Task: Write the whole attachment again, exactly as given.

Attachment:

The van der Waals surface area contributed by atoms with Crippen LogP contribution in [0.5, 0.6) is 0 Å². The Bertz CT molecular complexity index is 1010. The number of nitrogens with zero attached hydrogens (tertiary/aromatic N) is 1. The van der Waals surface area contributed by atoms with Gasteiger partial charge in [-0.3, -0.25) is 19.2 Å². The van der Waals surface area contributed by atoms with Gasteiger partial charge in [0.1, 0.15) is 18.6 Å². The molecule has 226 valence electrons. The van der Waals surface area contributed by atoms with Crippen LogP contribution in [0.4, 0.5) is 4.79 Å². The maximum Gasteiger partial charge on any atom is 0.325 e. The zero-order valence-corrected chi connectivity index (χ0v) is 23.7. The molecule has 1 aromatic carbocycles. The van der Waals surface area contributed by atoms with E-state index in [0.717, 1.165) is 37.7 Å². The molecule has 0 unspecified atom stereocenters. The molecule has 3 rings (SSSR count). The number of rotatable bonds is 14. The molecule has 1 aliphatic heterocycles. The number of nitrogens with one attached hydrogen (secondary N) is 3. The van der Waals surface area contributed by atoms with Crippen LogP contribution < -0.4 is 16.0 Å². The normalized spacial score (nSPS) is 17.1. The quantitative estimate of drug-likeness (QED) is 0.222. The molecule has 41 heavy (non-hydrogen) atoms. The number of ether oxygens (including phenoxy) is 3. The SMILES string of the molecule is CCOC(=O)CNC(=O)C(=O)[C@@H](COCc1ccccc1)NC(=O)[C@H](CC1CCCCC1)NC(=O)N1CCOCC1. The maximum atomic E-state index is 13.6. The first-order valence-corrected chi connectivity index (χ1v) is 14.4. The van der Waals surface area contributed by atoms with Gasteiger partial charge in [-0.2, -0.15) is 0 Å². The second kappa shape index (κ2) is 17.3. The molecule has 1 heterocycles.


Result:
The van der Waals surface area contributed by atoms with Crippen LogP contribution in [0.5, 0.6) is 0 Å². The Bertz CT molecular complexity index is 1010. The number of nitrogens with zero attached hydrogens (tertiary/aromatic N) is 1. The van der Waals surface area contributed by atoms with Gasteiger partial charge in [-0.3, -0.25) is 19.2 Å². The van der Waals surface area contributed by atoms with Gasteiger partial charge in [0.1, 0.15) is 18.6 Å². The molecule has 226 valence electrons. The van der Waals surface area contributed by atoms with Crippen LogP contribution in [0.4, 0.5) is 4.79 Å². The maximum Gasteiger partial charge on any atom is 0.325 e. The zero-order valence-corrected chi connectivity index (χ0v) is 23.7. The molecule has 1 aromatic carbocycles. The van der Waals surface area contributed by atoms with E-state index in [0.717, 1.165) is 37.7 Å². The molecule has 0 unspecified atom stereocenters. The molecule has 3 rings (SSSR count). The number of rotatable bonds is 14. The molecule has 1 aliphatic heterocycles. The number of nitrogens with one attached hydrogen (secondary N) is 3. The van der Waals surface area contributed by atoms with Crippen LogP contribution < -0.4 is 16.0 Å². The normalized spacial score (nSPS) is 17.1. The quantitative estimate of drug-likeness (QED) is 0.222. The molecule has 41 heavy (non-hydrogen) atoms. The number of ether oxygens (including phenoxy) is 3. The SMILES string of the molecule is CCOC(=O)CNC(=O)C(=O)[C@@H](COCc1ccccc1)NC(=O)[C@H](CC1CCCCC1)NC(=O)N1CCOCC1. The maximum atomic E-state index is 13.6. The first-order valence-corrected chi connectivity index (χ1v) is 14.4. The van der Waals surface area contributed by atoms with Gasteiger partial charge in [-0.2, -0.15) is 0 Å². The second kappa shape index (κ2) is 17.3. The molecule has 1 heterocycles.